Corsair K68 RGB Gaming Keyboard Review

The Corsair K68 RGB is one of our favorite keyboards we have reviewed, affordable, fully customizable and has achieved some very high scores from us.

Published Tue, Jul 3 2018 10:00 AM CDT   |   Updated Tue, Nov 3 2020 6:57 PM CST
Rating: 98%Manufacturer: Corsair

Introduction, Specifications, and Pricing

At about this time last year, we took our first look at Corsair's offering into the spill-proof keyboard market with the K68. Since then, Corsair is taking another shot at the same idea, but this time with three significant changes to the design and feature set. What we do know from various videos found on the internet, as we would prefer to test our keyboards when and if a mistake happens, you can pour water over the keyboard and into the keys, and the K68 will continue to work. Mainly, this is dues to a rubber membrane that covers the sides of the switches, along with built-in holes, which allows the water to pass through the keyboard, without causing a short to the device. Perfect for those constantly splining drinks, or anyone who plans to type around splashing water.

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In the latest version from Corsair, the most significant change is the move from red LEDs to RGB LEDs, which is a huge selling point for those looking for patterns of lighting or being able to match all components in the system with the same color LEDs. The second change comes about due to the RGB LEDs. Where the original had a red membrane to match the LED color, Corsair had to move to an opaque white membrane this time, to allow the keyboard to be flooded with RGB lighting, so it was not just passing through the top of the keycaps. The last thing to change is the software. Where it used to be clunky, and you needed multiple instances to run for various devices used, this new keyboard is part of the all-encompassing iCUE software.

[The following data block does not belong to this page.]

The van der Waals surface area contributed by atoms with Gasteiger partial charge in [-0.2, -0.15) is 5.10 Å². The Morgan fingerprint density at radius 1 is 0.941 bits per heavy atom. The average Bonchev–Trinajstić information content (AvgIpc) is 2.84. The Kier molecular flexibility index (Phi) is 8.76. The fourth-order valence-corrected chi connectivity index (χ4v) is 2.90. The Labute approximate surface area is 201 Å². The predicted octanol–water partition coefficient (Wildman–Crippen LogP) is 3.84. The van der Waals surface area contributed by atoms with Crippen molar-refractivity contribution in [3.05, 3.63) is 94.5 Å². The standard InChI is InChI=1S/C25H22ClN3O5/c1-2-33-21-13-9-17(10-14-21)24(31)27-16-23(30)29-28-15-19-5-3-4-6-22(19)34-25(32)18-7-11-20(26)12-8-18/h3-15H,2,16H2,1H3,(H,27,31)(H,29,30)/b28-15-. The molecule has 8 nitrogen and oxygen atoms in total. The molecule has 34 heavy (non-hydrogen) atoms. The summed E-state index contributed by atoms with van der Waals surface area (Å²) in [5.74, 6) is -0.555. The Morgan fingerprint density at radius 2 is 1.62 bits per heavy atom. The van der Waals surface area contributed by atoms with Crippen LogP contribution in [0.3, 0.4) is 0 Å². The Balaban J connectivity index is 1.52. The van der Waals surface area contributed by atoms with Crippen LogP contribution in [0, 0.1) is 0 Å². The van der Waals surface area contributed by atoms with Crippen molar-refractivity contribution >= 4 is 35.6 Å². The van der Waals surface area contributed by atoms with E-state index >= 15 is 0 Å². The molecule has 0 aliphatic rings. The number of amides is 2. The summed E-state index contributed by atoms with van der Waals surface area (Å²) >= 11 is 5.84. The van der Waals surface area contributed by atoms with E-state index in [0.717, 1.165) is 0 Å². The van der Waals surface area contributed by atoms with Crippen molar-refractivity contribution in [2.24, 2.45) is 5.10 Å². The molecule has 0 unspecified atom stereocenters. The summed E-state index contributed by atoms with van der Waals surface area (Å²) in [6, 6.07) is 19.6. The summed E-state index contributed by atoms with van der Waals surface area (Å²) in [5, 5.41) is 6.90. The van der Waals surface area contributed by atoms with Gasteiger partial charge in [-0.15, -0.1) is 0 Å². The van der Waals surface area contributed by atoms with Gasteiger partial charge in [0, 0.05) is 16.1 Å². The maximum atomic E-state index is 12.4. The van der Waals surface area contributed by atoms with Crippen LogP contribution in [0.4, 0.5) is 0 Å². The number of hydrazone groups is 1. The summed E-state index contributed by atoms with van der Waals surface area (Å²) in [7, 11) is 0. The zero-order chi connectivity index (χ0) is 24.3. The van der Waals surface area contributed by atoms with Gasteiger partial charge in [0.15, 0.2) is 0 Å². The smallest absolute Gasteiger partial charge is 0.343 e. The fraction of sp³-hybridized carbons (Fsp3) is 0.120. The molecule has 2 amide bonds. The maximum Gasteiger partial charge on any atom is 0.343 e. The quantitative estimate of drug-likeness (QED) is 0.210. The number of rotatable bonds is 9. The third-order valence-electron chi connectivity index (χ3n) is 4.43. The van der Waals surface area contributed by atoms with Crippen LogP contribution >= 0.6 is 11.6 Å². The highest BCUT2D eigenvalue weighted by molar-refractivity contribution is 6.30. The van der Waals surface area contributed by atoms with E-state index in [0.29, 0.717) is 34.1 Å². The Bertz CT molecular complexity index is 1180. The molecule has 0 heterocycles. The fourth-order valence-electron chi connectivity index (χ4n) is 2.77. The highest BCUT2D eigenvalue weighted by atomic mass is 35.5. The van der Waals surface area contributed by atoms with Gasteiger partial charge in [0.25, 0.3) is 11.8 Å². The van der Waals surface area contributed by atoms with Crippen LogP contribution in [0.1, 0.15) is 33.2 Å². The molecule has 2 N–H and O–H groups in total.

What we have for you today is the aptly named K68 RGB Mechanical Gaming Keyboard. With many of the thing the same as before, including the type of switches used, we do not expect to see much that will surprise us. However, with what has changed, it takes a keyboard that is cool in its own right, and brings it up to today's standards. That being said, we should dive right in and show off everything the K68 RGB has to offer, and highlight what will bring in new customers, and possibly even convert owners of the original K68 as well.